I was delighted to write for the Guardian’s live blog on the Euro Crisis this week, discussing Ireland’s referendum on the Fiscal Compact Treaty.
On Thursday evening, I wrote about how I voted and why:
I’m euro-skeptic at the best of times, but now, in the worst of times, I don’t think I have the option. I voted no to Lisbon the first time, trying to slow the process of Europe. I was brow-beaten into a ‘yes’ the second time. This time I voted yes with full certainty. We’re in need. It’s a painful reality, but come Monday I don’t want to be looking under the couch cushions for punt coins.
So I’m quite anxious about tomorrow’s results and frustrated by the low turnout, as well as by the government’s failure to properly inform people. It’s left them vulnerable to the outrageously sensationalist attacks of the no campaign.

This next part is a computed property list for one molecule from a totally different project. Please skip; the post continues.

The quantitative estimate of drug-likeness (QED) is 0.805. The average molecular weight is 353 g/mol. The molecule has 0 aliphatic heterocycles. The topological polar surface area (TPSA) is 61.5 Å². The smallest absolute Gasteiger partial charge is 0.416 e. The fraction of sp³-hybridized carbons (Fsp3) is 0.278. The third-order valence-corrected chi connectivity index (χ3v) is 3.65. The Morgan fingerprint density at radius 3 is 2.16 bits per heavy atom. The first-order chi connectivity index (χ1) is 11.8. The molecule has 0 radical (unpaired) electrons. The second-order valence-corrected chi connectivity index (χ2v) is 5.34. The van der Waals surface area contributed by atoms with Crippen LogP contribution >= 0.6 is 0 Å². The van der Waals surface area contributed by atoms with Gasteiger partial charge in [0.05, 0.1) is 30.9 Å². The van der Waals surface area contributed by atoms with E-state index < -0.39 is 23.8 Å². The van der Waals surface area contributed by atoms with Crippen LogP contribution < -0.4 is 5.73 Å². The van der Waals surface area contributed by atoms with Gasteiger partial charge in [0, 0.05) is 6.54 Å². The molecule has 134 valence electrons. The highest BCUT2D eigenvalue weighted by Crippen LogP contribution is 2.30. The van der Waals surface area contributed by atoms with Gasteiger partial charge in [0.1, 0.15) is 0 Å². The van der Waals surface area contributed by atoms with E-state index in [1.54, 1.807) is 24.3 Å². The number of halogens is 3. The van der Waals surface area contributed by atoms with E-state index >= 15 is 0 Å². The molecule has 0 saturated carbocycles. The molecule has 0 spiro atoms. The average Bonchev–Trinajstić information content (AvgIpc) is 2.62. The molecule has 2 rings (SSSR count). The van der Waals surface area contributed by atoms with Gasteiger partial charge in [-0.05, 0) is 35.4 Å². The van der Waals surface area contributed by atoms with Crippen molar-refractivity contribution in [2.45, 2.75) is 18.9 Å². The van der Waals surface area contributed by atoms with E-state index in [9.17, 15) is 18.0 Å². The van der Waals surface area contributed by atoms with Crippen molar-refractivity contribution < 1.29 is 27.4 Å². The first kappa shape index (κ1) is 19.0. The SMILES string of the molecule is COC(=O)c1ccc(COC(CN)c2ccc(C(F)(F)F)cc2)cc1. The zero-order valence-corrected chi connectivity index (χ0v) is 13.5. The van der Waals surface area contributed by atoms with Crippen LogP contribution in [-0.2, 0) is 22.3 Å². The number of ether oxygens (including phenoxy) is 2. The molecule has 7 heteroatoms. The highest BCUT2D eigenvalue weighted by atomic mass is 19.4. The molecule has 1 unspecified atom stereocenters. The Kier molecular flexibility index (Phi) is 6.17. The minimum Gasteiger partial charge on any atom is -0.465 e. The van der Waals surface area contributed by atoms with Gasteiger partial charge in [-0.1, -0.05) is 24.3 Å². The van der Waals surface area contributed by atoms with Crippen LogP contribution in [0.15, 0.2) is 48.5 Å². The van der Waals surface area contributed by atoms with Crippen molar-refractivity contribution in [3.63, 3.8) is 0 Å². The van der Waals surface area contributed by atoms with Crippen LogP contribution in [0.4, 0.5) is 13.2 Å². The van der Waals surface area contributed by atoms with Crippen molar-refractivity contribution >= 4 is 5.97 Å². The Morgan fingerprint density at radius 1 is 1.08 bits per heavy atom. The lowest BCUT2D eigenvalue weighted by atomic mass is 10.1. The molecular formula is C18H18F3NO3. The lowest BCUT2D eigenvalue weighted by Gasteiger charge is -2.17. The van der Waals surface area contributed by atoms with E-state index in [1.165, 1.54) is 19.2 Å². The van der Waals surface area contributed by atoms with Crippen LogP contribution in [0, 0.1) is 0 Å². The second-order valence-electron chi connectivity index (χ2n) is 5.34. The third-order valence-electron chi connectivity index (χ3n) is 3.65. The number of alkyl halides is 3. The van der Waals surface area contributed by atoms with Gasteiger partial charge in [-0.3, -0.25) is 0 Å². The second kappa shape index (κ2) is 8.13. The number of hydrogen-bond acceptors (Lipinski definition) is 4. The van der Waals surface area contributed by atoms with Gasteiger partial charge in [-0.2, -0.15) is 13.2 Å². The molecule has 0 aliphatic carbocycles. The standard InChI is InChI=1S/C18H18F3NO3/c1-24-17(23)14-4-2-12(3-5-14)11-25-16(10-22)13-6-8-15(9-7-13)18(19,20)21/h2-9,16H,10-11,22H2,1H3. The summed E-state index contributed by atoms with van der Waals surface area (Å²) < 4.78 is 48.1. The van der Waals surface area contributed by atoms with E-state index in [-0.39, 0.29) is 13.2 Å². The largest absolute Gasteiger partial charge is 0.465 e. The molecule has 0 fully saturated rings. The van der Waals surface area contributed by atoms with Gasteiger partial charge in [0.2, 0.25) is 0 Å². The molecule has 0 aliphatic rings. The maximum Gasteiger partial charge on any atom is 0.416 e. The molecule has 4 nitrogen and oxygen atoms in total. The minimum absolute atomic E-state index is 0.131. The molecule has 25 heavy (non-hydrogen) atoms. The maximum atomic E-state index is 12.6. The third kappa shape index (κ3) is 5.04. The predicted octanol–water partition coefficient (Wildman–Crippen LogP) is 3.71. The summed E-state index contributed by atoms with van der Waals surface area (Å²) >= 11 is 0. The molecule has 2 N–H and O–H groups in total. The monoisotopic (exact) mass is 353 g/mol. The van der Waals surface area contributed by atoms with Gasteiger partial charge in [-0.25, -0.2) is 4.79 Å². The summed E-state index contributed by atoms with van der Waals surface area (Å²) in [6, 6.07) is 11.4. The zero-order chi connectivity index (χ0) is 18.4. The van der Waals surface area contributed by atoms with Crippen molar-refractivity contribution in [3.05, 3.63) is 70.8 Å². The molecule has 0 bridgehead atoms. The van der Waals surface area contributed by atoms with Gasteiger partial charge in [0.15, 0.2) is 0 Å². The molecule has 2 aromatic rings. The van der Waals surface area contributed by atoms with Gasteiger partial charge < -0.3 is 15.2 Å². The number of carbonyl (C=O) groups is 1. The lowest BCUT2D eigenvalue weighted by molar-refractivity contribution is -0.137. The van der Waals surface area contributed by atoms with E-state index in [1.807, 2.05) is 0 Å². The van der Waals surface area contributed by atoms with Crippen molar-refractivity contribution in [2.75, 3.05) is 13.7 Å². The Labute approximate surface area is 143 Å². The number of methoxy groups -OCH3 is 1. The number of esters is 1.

Many of us are disgusted by the cowboys on the other side of the fence; the rabble-rousing, summoning Ireland’s children to her flag and horribly misrepresenting European leaders. When one side is portraying the blood being squeezed out of Ireland’s veins, “stability and growth” seem like paltry responses, but those are the realities. Giving the finger to Europe, bankers and anyone else in the crossfire is tempting, but dangerously irresponsible.
Then, on Friday my reaction to the decisive ‘yes’ vote:
Colour me relieved. For the sake of Irish stability and (albeit distant) growth, it was necessary for the referendum to be carried. It’s good to see that the loudness of the no campaign was disproportionate to its level of support.
However, I don’t think that the coalition should chalk this up as a victory. The government campaign showed the same electoral complacency that characterized the previous two/four European referenda and we’re lucky that that didn’t decide the result.
The last few weeks have shown the deep divisions between different sectors of Irish society. The range of results across urban constituencies reflect a dissatisfaction with austerity politics in working class communities. Today’s ‘yes’ buys time, but doesn’t resolve the underlying issues.